Honorable mention biggest positive: Buffalo made the playoffs for the second time in three seasons. Simple as that.

Biggest negative: Josh Allen and Brian Daboll, the unknown tandem. Bills Mafia is all-in on Josh Allen for the most part, as is this author. But while Allen shows a ton of potential, pre-snap improvement, leadership, heart and 4th quarter ability in the clutch, he is terribly inconsistent, either throws picks or fumbles and really took a step back in the playoffs (more on that game in a moment). On the big stage, he looks lost. Meanwhile, offensive coordinator Brian Daboll is crafty and witty and clearly can put together great offensive packages. But he changes that philosophy many times during games and goes conservative and it is frustrating to watch. Is that totally on Daboll, who has freedom to run his group, or is Sean McDermott in his ear with the defensive mindset to try and control the game more? Maybe both. It seems like when Daboll calls the right plays, Allen misfires or when Allen is rolling the team goes conservative. Side note: wide receivers, feel free to catch the ball more.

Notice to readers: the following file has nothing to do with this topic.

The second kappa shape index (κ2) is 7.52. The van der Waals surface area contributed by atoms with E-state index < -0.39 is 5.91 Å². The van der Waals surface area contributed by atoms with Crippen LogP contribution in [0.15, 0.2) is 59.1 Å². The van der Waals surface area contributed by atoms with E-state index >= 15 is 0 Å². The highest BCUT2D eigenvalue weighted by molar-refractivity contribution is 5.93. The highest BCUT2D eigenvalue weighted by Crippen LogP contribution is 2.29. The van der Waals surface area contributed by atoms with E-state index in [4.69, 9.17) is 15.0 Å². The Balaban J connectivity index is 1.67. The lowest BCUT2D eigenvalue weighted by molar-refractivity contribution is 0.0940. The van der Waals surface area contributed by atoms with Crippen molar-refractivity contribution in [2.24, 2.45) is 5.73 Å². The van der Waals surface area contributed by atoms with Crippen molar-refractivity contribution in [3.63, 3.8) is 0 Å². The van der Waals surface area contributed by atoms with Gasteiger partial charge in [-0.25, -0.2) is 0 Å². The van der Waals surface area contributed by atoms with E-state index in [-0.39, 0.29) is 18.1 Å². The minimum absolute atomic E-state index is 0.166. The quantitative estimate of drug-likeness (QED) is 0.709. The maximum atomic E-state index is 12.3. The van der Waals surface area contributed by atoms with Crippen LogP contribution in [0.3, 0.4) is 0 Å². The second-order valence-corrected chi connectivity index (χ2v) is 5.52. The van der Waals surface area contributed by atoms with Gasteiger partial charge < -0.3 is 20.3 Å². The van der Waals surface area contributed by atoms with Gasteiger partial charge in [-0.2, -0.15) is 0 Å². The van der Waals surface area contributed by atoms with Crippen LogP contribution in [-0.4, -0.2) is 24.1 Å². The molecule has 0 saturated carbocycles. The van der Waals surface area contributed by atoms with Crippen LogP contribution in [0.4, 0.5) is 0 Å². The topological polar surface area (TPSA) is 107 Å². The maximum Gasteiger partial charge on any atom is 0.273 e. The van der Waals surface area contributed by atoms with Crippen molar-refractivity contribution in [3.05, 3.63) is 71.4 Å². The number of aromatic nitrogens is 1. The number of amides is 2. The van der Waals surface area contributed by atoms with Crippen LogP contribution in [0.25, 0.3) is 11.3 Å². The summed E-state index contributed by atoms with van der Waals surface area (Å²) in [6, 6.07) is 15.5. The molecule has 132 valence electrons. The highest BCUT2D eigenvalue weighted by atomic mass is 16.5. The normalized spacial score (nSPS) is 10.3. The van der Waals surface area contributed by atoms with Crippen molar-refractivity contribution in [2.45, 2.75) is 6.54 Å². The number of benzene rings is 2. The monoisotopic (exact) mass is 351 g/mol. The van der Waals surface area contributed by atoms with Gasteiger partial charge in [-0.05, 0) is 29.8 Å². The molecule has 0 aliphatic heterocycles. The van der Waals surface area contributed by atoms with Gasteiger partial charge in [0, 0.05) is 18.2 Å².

Biggest negative honorable mention: The national narrative was that the Bills didn’t play any good teams. Despite the fact that they went 6-2 on the road which is good against anyone and that there were major toss-up games going into the season to begin with, there is some truth to the fact that they took advantage of a soft schedule, four games against the Jets and Dolphins and they played every game at 1 PM outside of at Dallas and at Pittsburgh. That schedule allowed for a similar routine week to week which coaches and players in this league crave. How will this team respond next year with games against Patrick Mahomes and Russell Wilson, a tougher road schedule, more prime time games, and a much more imbalanced schedule? Plus, they aren’t coming out of nowhere. The film is there. People know the Bills are a team “on the rise.”